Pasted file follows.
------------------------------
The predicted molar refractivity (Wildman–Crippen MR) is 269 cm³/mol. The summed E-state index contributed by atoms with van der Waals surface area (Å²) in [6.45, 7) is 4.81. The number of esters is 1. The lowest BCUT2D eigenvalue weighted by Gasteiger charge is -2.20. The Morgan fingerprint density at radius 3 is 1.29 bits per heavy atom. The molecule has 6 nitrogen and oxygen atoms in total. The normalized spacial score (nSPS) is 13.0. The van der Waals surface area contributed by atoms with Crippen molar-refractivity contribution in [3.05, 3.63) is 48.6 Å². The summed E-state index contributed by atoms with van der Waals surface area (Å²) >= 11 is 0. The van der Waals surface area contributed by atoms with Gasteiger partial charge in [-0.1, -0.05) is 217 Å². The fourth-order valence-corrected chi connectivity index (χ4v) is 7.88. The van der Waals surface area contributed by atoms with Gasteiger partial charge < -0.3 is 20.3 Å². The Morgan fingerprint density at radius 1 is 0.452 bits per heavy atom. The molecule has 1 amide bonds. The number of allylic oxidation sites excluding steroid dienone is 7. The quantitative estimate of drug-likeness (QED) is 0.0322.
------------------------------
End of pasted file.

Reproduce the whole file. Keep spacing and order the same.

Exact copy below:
The predicted molar refractivity (Wildman–Crippen MR) is 269 cm³/mol. The summed E-state index contributed by atoms with van der Waals surface area (Å²) in [6.45, 7) is 4.81. The number of esters is 1. The lowest BCUT2D eigenvalue weighted by Gasteiger charge is -2.20. The Morgan fingerprint density at radius 3 is 1.29 bits per heavy atom. The molecule has 6 nitrogen and oxygen atoms in total. The normalized spacial score (nSPS) is 13.0. The van der Waals surface area contributed by atoms with Crippen molar-refractivity contribution in [3.05, 3.63) is 48.6 Å². The summed E-state index contributed by atoms with van der Waals surface area (Å²) >= 11 is 0. The van der Waals surface area contributed by atoms with Gasteiger partial charge in [-0.1, -0.05) is 217 Å². The fourth-order valence-corrected chi connectivity index (χ4v) is 7.88. The van der Waals surface area contributed by atoms with Gasteiger partial charge < -0.3 is 20.3 Å². The Morgan fingerprint density at radius 1 is 0.452 bits per heavy atom. The molecule has 1 amide bonds. The number of allylic oxidation sites excluding steroid dienone is 7. The quantitative estimate of drug-likeness (QED) is 0.0322.